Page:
Pythagoras, Kepler, Galileo may have finally found their saviors — in MIT students. Recently, students formed a group to restore the three musical sculptures in the Kendall T station, which have been in disrepair since at least 2007.
Though the timeline is still up in air, members of the Kendall Band Preservation Society estimate that repairs will begin within a month.
The Kendall Band was created by local artist Paul Matisse and installed in 1987. It is composed of Pythagoras, a set of long tubular bells; Kepler, a large metal ring; and Galileo, a rumbling sheet of metal. In 2007, The Boston Globe reported that the Massachusetts Bay Transportation Authority did not have the money to repair the sculptures. They have remained broken or barely functioning.
Seth G. Parker, a principal at Levitan & Associates, a local energy consulting firm got the idea late last year that MIT could help. Parker contacted Clarise E. Snyder, who heads the Concerts Office in Music and Theater Arts, to ask if MIT students were interested in fixing the Kendall Band.
Snyder passed on the message. “I was intrigued by the idea and said that it seemed like a very good fit for MIT music and engineering students,” Snyder said. She first contacted Matisse, who was “delighted at the prospect of having MIT students repair the sculpture,” she said.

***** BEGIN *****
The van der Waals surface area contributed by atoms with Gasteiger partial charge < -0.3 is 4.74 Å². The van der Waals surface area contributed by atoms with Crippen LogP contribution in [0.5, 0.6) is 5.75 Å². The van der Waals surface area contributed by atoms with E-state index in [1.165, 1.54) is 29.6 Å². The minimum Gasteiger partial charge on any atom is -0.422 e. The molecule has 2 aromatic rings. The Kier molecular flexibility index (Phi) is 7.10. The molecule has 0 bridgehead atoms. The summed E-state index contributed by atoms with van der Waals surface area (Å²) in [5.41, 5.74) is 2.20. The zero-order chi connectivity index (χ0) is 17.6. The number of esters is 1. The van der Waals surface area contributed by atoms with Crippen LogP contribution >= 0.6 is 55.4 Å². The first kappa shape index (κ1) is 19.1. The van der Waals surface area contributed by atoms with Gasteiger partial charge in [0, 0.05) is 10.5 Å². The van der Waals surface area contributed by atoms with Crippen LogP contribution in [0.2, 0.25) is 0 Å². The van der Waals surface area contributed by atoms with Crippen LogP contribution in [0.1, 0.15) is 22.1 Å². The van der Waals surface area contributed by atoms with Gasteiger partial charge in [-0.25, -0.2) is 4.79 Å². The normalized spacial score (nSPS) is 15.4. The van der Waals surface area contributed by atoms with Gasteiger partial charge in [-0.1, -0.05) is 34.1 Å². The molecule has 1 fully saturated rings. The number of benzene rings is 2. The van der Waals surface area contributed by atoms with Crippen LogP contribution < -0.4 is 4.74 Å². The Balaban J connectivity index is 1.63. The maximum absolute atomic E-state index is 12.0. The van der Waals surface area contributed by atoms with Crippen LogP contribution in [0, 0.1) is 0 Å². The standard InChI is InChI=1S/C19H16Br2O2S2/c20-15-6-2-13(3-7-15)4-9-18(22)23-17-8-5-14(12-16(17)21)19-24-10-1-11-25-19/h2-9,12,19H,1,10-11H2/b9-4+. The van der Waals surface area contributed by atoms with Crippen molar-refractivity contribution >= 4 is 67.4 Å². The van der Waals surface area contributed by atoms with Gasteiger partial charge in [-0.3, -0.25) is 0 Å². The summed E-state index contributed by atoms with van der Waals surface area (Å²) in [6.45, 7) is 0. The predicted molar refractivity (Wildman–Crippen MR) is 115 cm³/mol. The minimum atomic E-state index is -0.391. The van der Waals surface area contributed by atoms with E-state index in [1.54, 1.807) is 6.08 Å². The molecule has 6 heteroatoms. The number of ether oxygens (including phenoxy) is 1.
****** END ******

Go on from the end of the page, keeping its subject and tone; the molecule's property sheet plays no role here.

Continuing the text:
The first steps of the project involved gathering details on repairs from Matisse and getting approval from the MBTA. Next, e-mails were sent out soliciting interest from students. Michael J. Tarkanian, a technical instructor from the Department of Materials Science and Engineering, was recommended to be the supervisor of the project.
“We have a core group of about 20 students — most of them are DMSE students, since that is my department,” said Tarkanian.
Within that group of 20, Tarkanian selected 7 students who will go into the Kendall T station to remove and reinstall the instruments and their parts. The group includes: Jack L. Jester Weinstein ’12, Rachel M. Martin ’11, Nathan S. Lachenmyer ’10, Quentin Smith ’10, Daniel J. Sauza ’11, Maxwell S. Mann ’12, and Shaymus W. Hudson ’12.
“We had to go through special training by the MBTA to work on the tracks,” said Hudson. “Now we are waiting for an OK from the MBTA for us to get to work.”
“The MBTA has been extremely accommodating during this process and really wants to see the project work,” said Tarkanian.
The project is expected to begin in about a month. The team will first, remove, fix, and reinstall the handles and actuation mechanisms. Then they will start working piece by piece to restore the bells.
The entire project could take several years, Tarkanian said.
“I think we will be able to get the instruments functional over the span of a few months,” he said, “but our longer term goal is to complete refurbish and document each instrument. That will be a much longer project, on the order of years.”